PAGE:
|Many people might think of iron as something heavy, and utilitarian, as opposed to decorative. But the difference is in the metal itself, with wrought iron being the finer form.
As primitive as we might think early Man was, by 1,000B.C. he was smart enough to have discovered the process whereby iron ore was smelted by firing it to melting point along with carbon which acted as a flux, an agent that attracted the impurities and was beaten out as slag when the metal was worked into shape on the forge.
Wrought iron has less than 1/10 of one percent carbon, and less than 2 percent slag remains after it is formed. This produces a soft, and malleable metal, as opposed to cast iron, which tends to be hard and rigid, due to the high carbon content.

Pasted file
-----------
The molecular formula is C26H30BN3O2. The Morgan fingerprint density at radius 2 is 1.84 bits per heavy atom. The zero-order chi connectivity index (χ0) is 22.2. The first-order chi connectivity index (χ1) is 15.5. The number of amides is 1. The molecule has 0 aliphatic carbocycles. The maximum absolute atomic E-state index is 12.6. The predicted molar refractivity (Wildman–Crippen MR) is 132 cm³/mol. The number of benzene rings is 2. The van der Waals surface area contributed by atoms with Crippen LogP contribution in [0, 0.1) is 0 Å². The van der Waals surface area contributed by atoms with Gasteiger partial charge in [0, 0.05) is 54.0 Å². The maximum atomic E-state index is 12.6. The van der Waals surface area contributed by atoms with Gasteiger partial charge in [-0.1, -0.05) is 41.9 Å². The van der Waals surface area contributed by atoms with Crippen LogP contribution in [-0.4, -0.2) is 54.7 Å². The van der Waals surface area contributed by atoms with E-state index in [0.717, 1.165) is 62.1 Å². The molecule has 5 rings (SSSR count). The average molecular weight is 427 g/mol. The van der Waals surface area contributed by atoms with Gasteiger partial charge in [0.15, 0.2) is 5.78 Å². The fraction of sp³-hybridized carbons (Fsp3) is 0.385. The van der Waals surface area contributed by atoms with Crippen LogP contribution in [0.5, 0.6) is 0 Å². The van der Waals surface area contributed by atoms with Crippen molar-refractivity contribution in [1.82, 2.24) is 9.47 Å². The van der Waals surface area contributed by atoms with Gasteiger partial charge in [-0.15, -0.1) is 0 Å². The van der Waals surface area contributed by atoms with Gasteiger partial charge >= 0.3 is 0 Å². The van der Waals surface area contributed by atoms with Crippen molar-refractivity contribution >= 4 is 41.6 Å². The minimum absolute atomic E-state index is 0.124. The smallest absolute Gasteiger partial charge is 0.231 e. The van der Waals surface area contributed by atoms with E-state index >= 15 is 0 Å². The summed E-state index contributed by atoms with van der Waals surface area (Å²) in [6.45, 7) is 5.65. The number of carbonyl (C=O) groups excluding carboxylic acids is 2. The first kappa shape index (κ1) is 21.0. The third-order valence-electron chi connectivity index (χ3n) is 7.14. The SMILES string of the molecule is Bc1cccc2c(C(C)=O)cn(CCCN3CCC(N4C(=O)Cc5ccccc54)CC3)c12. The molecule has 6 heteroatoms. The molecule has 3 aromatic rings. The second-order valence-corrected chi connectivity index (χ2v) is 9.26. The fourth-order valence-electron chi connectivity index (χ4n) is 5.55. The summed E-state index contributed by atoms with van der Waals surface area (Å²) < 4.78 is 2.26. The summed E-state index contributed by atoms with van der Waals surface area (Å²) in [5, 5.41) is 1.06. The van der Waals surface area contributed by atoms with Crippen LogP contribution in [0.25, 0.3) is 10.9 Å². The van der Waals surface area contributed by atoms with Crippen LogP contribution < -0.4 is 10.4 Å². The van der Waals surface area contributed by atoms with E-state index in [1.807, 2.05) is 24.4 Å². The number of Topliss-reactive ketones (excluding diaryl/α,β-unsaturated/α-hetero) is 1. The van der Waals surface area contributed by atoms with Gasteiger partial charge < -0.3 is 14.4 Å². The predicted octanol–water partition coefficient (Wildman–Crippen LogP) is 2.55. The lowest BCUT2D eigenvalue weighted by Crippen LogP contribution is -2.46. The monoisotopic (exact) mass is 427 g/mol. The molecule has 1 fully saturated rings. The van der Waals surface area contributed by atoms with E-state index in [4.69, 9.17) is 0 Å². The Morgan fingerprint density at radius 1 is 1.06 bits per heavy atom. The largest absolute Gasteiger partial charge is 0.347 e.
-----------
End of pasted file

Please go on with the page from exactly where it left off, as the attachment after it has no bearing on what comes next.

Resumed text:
Being a more available and workable material than bronze, by 300B.C. it was in wide use through Asia Minor, India, China and the Mediterranean for weaponry, and eventually as a construction material throughout Europe. But with development in the late 1800s of new processes for rendering steel from pig iron, wrought ironís very workability spelled its end as a structural material, and for more than a century now, it has served primarily as a decorative substance.